of the drive handle on the shaft, and it fits neatly inside the diameter of
the feeder that was cut from the flywheel casting. The holes in the shaft were formed on the
lathe. And I’ve made the shaft as long as possible,
whilst still keeping the overall tool length practical. This’ll help to minimise the effect of angular
drift at the top of the tool when its being used. Now the shaft ends would be a weak point of
the tool if not given a simple reinforcement. And that’s the purpose of the short ferrules
located at each end. I’ve formed the ferrules to be a tight fit
over the ends of the shaft, so that although they’re firm enough to sit
tightly in place when the tool is in use, they can if required, still be slid off the
end. The shanks of the collets have also been formed
to be a snug fit inside the shaft. But they need to be a cross drilled, along
with the receiving end of the shaft, to accept a retaining/drive pin. The drive pin as a sort of thumb pin, that
can be easily inserted and removed by hand. The other end of the tool of course needs
to be supported whilst in operation. So I’ve designed it to have a free rotating
knob. Now you may have noticed that I’ve used a
shop made drill bit for the last few drilling operations. This type of drill bit is incredibly effective
at forming small precise holes. And was being used by clock makers for many
hundreds of years prior to the invention of the modern twist
drill. Its quite possible that its use extends all
of the way back to antiquity, so its a reasonable candidate for the sort
of drill bit used to construct the AM. I’ve created a separate video showing a process
that could plausibly have been used to make this type of drill bit, so be sure
to check out that video. In any event, once created, the drill bits
themselves can then be used to drill out the collets. Each of the 3 test bits correspond to a critical
feature found within the mechanism. One is for a standard bearing hole, one for
a standard retaining pin, and the smallest, coming in at just 0.8 of
a mm, corresponds with the holes used to locate
the calendar ring. Now there is evidence of the use of soft solder
within the mechanism wreckage, and certainly soft solder would be suitable
to hold the bits in their collets. But equally plausible, and I think a little
more convenient, is resin. I’m using shellac, but any hard resin available
at the time would have worked well. The bit is solidly held, yet a gentle heat
can be used to soften the bond. And permit the bit to be replaced, or extended
for sharpening as it wears out. The driving line needs to be securely fastened. And since this part of the tool is under considerable
strain, I’ve turned up a couple of tie off rings to
ensure both a good solid hold on the cable, and a modest distribution of the load around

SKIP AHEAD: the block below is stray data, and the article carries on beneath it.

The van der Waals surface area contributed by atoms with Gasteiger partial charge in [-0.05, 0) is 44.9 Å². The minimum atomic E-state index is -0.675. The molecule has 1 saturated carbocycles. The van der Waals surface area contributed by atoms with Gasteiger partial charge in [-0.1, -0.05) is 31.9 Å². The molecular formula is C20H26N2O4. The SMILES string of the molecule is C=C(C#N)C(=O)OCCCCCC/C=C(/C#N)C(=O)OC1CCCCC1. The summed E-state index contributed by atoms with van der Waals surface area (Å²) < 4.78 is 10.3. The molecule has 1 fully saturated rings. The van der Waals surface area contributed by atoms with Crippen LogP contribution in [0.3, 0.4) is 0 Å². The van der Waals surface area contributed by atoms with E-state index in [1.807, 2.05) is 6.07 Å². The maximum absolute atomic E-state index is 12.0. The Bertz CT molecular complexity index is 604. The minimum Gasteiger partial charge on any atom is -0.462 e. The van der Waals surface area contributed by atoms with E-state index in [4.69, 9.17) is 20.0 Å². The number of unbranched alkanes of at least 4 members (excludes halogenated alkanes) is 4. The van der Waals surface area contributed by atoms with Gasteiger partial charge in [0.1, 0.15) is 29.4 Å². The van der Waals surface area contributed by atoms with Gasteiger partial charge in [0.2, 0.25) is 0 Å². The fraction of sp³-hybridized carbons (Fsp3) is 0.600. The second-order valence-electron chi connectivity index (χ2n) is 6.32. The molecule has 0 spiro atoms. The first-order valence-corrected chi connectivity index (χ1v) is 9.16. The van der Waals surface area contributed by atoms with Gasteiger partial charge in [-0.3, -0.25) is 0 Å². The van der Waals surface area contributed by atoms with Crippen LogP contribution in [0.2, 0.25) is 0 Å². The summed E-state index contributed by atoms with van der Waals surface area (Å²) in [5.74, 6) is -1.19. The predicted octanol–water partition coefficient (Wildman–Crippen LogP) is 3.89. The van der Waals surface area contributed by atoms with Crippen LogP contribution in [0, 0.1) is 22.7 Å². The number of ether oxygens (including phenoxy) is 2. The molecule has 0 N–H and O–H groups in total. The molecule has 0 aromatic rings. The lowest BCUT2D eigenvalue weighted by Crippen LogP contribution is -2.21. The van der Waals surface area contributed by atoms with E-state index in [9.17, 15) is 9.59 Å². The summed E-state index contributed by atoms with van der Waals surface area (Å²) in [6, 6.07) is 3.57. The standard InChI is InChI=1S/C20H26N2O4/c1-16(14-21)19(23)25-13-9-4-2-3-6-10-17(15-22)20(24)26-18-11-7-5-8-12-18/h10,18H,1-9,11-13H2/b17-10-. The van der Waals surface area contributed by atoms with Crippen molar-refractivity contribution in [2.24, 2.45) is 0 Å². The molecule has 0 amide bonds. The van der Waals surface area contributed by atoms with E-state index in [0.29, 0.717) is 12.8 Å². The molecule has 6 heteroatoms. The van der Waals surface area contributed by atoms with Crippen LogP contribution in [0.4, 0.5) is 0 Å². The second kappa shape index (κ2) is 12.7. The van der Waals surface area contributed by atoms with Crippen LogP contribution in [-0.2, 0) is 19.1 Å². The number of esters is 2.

the hole. And with that, the tool is complete, so lets
give it a test. Its interesting to see that the same practices
that apply to modern drilling, also apply to this tool. A center punch mark is essential to ensure
that the hole ends up where it should be. A few light turns with the drill, are enough
to gently open up a good starting point. And of course the entire drill pivots on that
drill tip. So it has a strong tendency to follow the
marked position. The driving action is quite straightforward. It doesn’t take a lot of effort, just a consistent
force to keep the flywheel moving. Although it does take a bit of concentration
to keep the tool upright. Its easy to let the angle drift a little,
and so risk wallowing the hole. The concept of using a pilot hole also transfers. The larger bit will cut through on its own, but its much easier to pilot the hole first
with a smaller bit, and then follow with the larger bit. Now one thing the tool needs, is the ability
to be able to vary its inertia and downforce, as the circumstances change. So I made some extra flywheels of different
sizes to give it that flexibility. The larger flywheel, helps overcome the cutting
forces experienced by the larger bits. And the smaller flywheel gives the tool more
sensitivity for the smaller holes. And its certainly a very practical tool to
use. The changeout of drill bits and flywheels
is fast and easy, and the drilling time is comparable to a modern
drill. Now as to whether or not this type of tool
was used to build the mechanism, well who knows. But I do think its fair to say that its a
contender. These test pieces compare well with the holes found throughout the wreckage of the mechanism. And certainly there’s no doubt that the tool
is capable of making holes to at least that standard. I’ll continue to experiment with it, and we’ll see how it performs throughout the
rest of the project. Thanks for watching, I’ll see you later. Now if you enjoyed this video, and you’d like to help me make more, then consider becoming a Clickspring Patron. As a patron of the Channel, you get immediate access to the Patron Series
of videos. This includes the 5 videos of the Wedge Style
hand Vise Project, and at present the first 7 videos of the Byzantine
Sundial Calendar Build. There’s also the first 4 episodes of the new
Tools Glorious Tools series, with more to come as that series progresses. In the most recent episode, I go through the things to consider when setting